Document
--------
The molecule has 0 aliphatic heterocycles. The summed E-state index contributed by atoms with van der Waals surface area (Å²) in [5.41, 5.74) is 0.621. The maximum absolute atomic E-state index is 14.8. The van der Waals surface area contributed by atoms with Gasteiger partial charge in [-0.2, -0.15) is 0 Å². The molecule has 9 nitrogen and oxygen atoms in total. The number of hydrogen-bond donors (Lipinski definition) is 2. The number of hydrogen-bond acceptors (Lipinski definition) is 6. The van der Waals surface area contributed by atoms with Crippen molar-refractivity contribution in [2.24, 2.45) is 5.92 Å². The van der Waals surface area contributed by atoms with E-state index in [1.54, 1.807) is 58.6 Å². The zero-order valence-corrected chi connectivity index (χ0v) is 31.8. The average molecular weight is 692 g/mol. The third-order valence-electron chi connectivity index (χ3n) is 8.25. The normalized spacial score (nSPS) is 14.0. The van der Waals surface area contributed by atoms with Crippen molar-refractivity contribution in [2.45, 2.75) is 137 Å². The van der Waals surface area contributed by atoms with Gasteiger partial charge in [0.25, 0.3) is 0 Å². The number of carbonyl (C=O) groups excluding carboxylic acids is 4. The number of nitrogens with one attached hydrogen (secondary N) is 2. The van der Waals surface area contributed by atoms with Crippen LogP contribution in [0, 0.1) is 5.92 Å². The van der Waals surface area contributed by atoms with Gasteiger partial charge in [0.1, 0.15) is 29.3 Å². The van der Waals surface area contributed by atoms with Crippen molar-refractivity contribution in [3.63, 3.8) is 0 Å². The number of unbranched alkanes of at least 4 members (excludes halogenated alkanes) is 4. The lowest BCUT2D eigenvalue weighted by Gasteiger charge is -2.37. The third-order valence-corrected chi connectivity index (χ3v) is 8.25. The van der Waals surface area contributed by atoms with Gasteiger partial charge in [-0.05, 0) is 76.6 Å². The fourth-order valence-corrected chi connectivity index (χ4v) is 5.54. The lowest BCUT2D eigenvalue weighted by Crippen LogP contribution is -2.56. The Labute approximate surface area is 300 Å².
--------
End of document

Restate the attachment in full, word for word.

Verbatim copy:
The molecule has 0 aliphatic heterocycles. The summed E-state index contributed by atoms with van der Waals surface area (Å²) in [5.41, 5.74) is 0.621. The maximum absolute atomic E-state index is 14.8. The van der Waals surface area contributed by atoms with Gasteiger partial charge in [-0.2, -0.15) is 0 Å². The molecule has 9 nitrogen and oxygen atoms in total. The number of hydrogen-bond donors (Lipinski definition) is 2. The number of hydrogen-bond acceptors (Lipinski definition) is 6. The van der Waals surface area contributed by atoms with Crippen molar-refractivity contribution in [2.24, 2.45) is 5.92 Å². The van der Waals surface area contributed by atoms with E-state index in [1.54, 1.807) is 58.6 Å². The zero-order valence-corrected chi connectivity index (χ0v) is 31.8. The average molecular weight is 692 g/mol. The third-order valence-electron chi connectivity index (χ3n) is 8.25. The normalized spacial score (nSPS) is 14.0. The van der Waals surface area contributed by atoms with Crippen molar-refractivity contribution in [2.45, 2.75) is 137 Å². The van der Waals surface area contributed by atoms with Gasteiger partial charge in [0.25, 0.3) is 0 Å². The number of carbonyl (C=O) groups excluding carboxylic acids is 4. The number of nitrogens with one attached hydrogen (secondary N) is 2. The van der Waals surface area contributed by atoms with Crippen LogP contribution in [0, 0.1) is 5.92 Å². The van der Waals surface area contributed by atoms with Gasteiger partial charge in [0.1, 0.15) is 29.3 Å². The van der Waals surface area contributed by atoms with Crippen molar-refractivity contribution in [3.63, 3.8) is 0 Å². The number of unbranched alkanes of at least 4 members (excludes halogenated alkanes) is 4. The lowest BCUT2D eigenvalue weighted by Gasteiger charge is -2.37. The third-order valence-corrected chi connectivity index (χ3v) is 8.25. The van der Waals surface area contributed by atoms with Gasteiger partial charge in [-0.05, 0) is 76.6 Å². The fourth-order valence-corrected chi connectivity index (χ4v) is 5.54. The lowest BCUT2D eigenvalue weighted by Crippen LogP contribution is -2.56. The Labute approximate surface area is 300 Å².